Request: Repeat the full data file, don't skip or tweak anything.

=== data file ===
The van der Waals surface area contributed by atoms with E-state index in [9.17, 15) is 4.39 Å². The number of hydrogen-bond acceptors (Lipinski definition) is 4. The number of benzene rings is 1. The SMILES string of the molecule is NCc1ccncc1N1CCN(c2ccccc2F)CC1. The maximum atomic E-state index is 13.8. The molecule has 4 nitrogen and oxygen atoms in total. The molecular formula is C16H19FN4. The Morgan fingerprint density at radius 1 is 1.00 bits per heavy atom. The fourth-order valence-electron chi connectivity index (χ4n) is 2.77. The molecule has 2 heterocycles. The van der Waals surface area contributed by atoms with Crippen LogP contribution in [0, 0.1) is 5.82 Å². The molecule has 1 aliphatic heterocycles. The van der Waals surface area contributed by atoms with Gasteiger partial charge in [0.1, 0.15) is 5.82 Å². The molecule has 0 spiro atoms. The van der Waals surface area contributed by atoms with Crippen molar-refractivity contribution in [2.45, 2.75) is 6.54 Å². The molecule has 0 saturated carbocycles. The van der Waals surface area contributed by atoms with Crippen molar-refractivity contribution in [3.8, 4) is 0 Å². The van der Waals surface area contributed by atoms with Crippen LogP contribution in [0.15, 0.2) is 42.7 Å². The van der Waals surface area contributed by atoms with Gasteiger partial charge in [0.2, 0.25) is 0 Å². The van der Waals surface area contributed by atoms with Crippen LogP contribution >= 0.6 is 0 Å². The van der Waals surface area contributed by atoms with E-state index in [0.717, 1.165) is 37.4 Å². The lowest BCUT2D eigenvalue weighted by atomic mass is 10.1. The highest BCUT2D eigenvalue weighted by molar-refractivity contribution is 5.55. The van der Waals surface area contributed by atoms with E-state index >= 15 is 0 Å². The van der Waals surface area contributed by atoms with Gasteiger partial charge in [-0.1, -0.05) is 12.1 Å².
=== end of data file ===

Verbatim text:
The van der Waals surface area contributed by atoms with E-state index in [9.17, 15) is 4.39 Å². The number of hydrogen-bond acceptors (Lipinski definition) is 4. The number of benzene rings is 1. The SMILES string of the molecule is NCc1ccncc1N1CCN(c2ccccc2F)CC1. The maximum atomic E-state index is 13.8. The molecule has 4 nitrogen and oxygen atoms in total. The molecular formula is C16H19FN4. The Morgan fingerprint density at radius 1 is 1.00 bits per heavy atom. The fourth-order valence-electron chi connectivity index (χ4n) is 2.77. The molecule has 2 heterocycles. The van der Waals surface area contributed by atoms with Crippen LogP contribution in [0, 0.1) is 5.82 Å². The molecule has 1 aliphatic heterocycles. The van der Waals surface area contributed by atoms with Gasteiger partial charge in [0.1, 0.15) is 5.82 Å². The molecule has 0 spiro atoms. The van der Waals surface area contributed by atoms with Crippen molar-refractivity contribution in [2.45, 2.75) is 6.54 Å². The molecule has 0 saturated carbocycles. The van der Waals surface area contributed by atoms with Crippen molar-refractivity contribution in [3.8, 4) is 0 Å². The van der Waals surface area contributed by atoms with Crippen LogP contribution in [0.15, 0.2) is 42.7 Å². The van der Waals surface area contributed by atoms with Gasteiger partial charge in [0.2, 0.25) is 0 Å². The van der Waals surface area contributed by atoms with Crippen LogP contribution >= 0.6 is 0 Å². The van der Waals surface area contributed by atoms with E-state index in [0.717, 1.165) is 37.4 Å². The lowest BCUT2D eigenvalue weighted by atomic mass is 10.1. The highest BCUT2D eigenvalue weighted by molar-refractivity contribution is 5.55. The van der Waals surface area contributed by atoms with E-state index >= 15 is 0 Å². The van der Waals surface area contributed by atoms with Gasteiger partial charge in [-0.1, -0.05) is 12.1 Å².